What is 'Return On RiskAdjusted Capital  RORAC'
The return on riskadjusted capital (RORAC) is a rate of return measure commonly used in financial analysis, where various projects, endeavors and investments are evaluated based on capital at risk. Projects with different risk profiles are easier to compare with each other once their individual RORAC values have been calculated.
BREAKING DOWN 'Return On RiskAdjusted Capital  RORAC'
Allocated risk capital is the firm's capital, adjusted for a maximum potential loss based on estimated future earnings distributions or the volatility of earnings. Companies use RORAC to place greater emphasis on firmwide risk management. For example, different corporate divisions with unique managers can use RORAC to quantify and maintain acceptable riskexposure levels. This calculation is similar to riskadjusted return on capital (RAROC). With RORAC, however, the capital is adjusted for risk, not the rate of return. RORAC is used when the risk varies depending on the capital asset being analyzed.
Example Calculation
The RORAC formula is straightforward. To calculate RORAC, take the net income of the project or firm and divide it by riskweighted assets. For example, assume a firm is evaluating two projects it has engaged in over the previous year and needs to decide which one to eliminate. Project A had total revenues of $100,000 and total expenses of $50,000. The total riskweighted assets involved in the project is $400,000. Project B had total revenues of $200,000 and total expenses of $100,000. The total riskweighted assets involved in Project B is $900,000. The RORACs are calculated as:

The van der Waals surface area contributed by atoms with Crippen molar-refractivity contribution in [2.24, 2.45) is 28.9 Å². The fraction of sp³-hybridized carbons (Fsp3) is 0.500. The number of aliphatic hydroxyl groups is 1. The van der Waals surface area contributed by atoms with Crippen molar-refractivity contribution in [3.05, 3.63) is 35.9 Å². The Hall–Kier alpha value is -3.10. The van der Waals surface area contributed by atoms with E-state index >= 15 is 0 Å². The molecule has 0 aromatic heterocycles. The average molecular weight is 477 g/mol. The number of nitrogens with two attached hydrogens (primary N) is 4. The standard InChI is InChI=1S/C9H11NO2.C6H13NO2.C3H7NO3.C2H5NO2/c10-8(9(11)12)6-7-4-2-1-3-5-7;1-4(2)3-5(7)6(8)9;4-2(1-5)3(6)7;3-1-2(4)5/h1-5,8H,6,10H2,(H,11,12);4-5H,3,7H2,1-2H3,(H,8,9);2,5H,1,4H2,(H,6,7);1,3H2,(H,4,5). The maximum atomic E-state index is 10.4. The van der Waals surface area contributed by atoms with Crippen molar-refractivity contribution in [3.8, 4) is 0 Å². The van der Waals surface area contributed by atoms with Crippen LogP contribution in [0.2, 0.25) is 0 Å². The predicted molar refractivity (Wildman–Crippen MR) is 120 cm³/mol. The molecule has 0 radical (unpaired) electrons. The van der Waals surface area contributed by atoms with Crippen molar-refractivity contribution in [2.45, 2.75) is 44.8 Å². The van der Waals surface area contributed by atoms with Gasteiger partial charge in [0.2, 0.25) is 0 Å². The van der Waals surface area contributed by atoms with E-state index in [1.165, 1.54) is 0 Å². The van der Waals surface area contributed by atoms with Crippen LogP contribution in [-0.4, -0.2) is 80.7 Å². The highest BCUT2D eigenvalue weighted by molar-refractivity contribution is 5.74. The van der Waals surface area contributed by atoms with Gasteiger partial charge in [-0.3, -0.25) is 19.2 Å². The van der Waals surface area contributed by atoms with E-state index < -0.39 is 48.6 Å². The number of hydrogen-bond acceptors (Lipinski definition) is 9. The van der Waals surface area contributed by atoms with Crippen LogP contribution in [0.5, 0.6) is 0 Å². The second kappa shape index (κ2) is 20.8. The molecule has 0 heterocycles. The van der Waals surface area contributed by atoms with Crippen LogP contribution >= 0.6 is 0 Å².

Project A RORAC = ($100,000  $50,000) ÷ $400,000 = 12.5%
Project B RORAC = ($200,000  $100,000) ÷ $900,000 = 11.1%
Even though Project B had twice as much revenue as Project A, once the riskweighted capital of the projects are taken into account, it is clear that Project A has a better RORAC.
RORAC is similar to, and easily confused with, two other statistics. Riskadjusted return on capital (RAROC) is usually defined as the ratio of riskadjusted return to economic capital. In this calculation, instead of adjusting the risk of the capital itself, it is the risk of the return that is quantified and measured. Often, the expected return of a project is divided by value at risk to arrive at RAROC. Another statistic similar to RORAC is the riskadjusted return on riskadjusted capital (RARORAC). This statistic is calculated by taking the riskadjusted return and dividing it by economic capital, adjusting for diversification benefits. It uses guidelines defined by the international risk standards covered in Basel II.

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